M is for MAGNOLIA (Dir. Paul Thomas Anderson, 1999)

N is for NETWORK (Dir. Sydney Lumet, 1976)

You have meddled with the primal forces of nature, Mr. Beale, and I won’t have it! – Arthur Jensen (Ned Beatty) Guess I’m all about the powerful cameo speeches, huh?

O is for OH, GOD! (Dir. Carl Reiner, 1977) See 10 Reasons The 30th Anniversary Of OH, GOD! Should Be Celebrated (Oct. 3, 2007)

P is for PURPLE ROSE OF CAIRO (Dir. Woody Allen, 1986)

Q is for QUADROPHENIA (Dir. Franc Roddam, 1979)

R is for ROMEO IS BLEEDING (Dir. Peter Medak, 1993)

S is for SMOKE
(Dir. Wayne Wang, 1995)

T is for TIME AFTER TIME (Dir. Nicholas Meyer, 1979)

U is for UNREASONABLE MAN, AN (Dirs. Henriette Mantel & Steve Skrovan, 2006)

V is for VISITOR, THE (Dir. Thomas McCarthy, 2008) See A Marvelous Minimalist Movie Before The Blockbuster Bombast Begins May 2, 2008).

W is for WAKING LIFE (Dir. Richard Linklater, 2001)

X is for X-FILES: FIGHT THE FUTURE (Dir. Rob Bowman, 1998) Actually this is far from one of my favorite movies, but as X movies go I like it better than X-MEN and XXX.

Y is for YELLOW SUBMARINE (Dir. George Dunning, 1968)

Z is for ZOOLANDER (Dir. Ben Stiller, 2001)

That’s right. Take that ZELIG!

Now here are the rules for this Alphabet Meme:

1. Pick one film to represent each letter of the alphabet.

2. The letter “A” and the word “The” do not count as the beginning of a film’s title, unless the film is simply titled A or The, and I don’t know of any films with those titles.

3. Return of the Jedi belongs under “R,” not “S” as in Star Wars Episode IV: Return of the Jedi. This rule applies to all films in the original Star Wars trilogy; all that followed start with “S.” Similarly, Raiders of the Lost Ark belongs under “R,” not “I” as in Indiana Jones and the Raiders of the Lost Ark. Conversely, all films in the Lord Of The Rings series belong under “L” and all films in the Chronicles of Narnia series belong under “C,” as that’s what those filmmakers called their films from the start. In other words, movies are stuck with the titles their owners gave them at the time of their theatrical release. Use your better judgement to apply the above rule to any series/films not mentioned.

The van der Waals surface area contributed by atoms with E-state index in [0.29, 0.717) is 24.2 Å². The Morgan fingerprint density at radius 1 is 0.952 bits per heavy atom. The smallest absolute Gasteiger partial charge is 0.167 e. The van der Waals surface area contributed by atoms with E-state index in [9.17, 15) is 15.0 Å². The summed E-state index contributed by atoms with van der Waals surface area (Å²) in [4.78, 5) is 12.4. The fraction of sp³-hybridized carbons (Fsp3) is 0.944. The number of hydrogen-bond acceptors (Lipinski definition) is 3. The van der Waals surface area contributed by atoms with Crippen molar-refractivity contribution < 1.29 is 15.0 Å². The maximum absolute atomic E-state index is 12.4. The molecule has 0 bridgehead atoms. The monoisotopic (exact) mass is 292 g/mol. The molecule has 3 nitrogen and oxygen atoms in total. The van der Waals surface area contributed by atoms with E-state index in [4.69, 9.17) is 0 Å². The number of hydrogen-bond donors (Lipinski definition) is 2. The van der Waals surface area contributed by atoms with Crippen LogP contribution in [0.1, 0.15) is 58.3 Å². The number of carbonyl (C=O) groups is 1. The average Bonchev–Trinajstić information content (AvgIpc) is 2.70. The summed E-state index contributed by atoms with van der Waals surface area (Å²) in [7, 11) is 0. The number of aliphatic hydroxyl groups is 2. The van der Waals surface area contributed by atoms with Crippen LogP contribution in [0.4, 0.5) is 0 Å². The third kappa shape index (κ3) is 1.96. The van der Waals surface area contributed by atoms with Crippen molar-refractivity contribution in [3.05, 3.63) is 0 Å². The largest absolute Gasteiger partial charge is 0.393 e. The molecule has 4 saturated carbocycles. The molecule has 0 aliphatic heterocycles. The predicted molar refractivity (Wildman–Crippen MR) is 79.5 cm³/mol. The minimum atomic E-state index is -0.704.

4. Films that start with a number are filed under the first letter of their number’s word. 12 Monkeys would be filed under “T.”

5. Link back to Blog Cabins in your post so that I can eventually type “alphabet meme” into Google and come up #1, then make a post where I declare that I am the King of Google.

6. If you’re selected, you have to then select 5 more people.

So, these are the folks I’m tagging:

Sara Forbes at SARANOMICS
Dean Treadway at filmicability
::: The Playlist ::: *

Hope they play along.

* D’oh! ::: The Playlist ::: already made their meme – check it out here.

More later…

10 Movie Posters That Completely Co-opt Others Original Designs

This is a sequel of sorts to a post I did earlier this year (10 Of The Most Misleading and Mis-representing Movie Posters Ever!) with one of the same posters mentioned and the same theme of mis-marketing dominating. Recently the publicity for the new pop-doc AMERICAN TEEN included a poster that directly recreates the iconic poster image for the classic 80s teen angst flick THE BREAKFAST CLUB. The similarity was so blatant that it made many folks (including me) think it was a retitled remake:

You see? To be fair AMERICAN TEEN has another poster design out there that’s more original but that above is still still close for comfort. This is a pretty common device that calls for another patented Film Babble Blog list:

10 Movie Posters That Completely Co-opt Other Poster’s Original Designs

1. THE BIG ONE appropriates MEN IN BLACK and suffers legal action for it – That’s right the image for Michael Moore’s self indulgent book tour doc was ruled too similar to the design for the Will Smith/Tommy Lee Jones sci-fi vehicle so a judge ruled that Miramax had to remove the posters from distribution. The taglines: “Protecting the Earth from scum of the universe” from MEN IN BLACK and “Protecting the Earth from the scum of corporate America” from THE BIG ONE would probably be dismissed by most of us as parody not copyright infringement but Columbia Pictures’ lawyers thought differently.

2. FLETCH LIVES for some reason regurgitates GONE WITH THE WIND – This lackluster sequel did itself no favors by placing Chevy Chase’s Irwin M. Fletcher character into the framework of one of the most famous films of all time. Not sure the thinking here, did they really think it was a good idea to equate the camera-mugging wise-ass with a suave Rhett Butler in the thralls of a tragic romance while Atlanta burns? I suppose the GONE WITH THE WIND design is just a device for selling the Fletch inherits a Southern Plantation’ premise and I should cut them some slack for trying to wrap a failed follow-up in something resembling a classy package.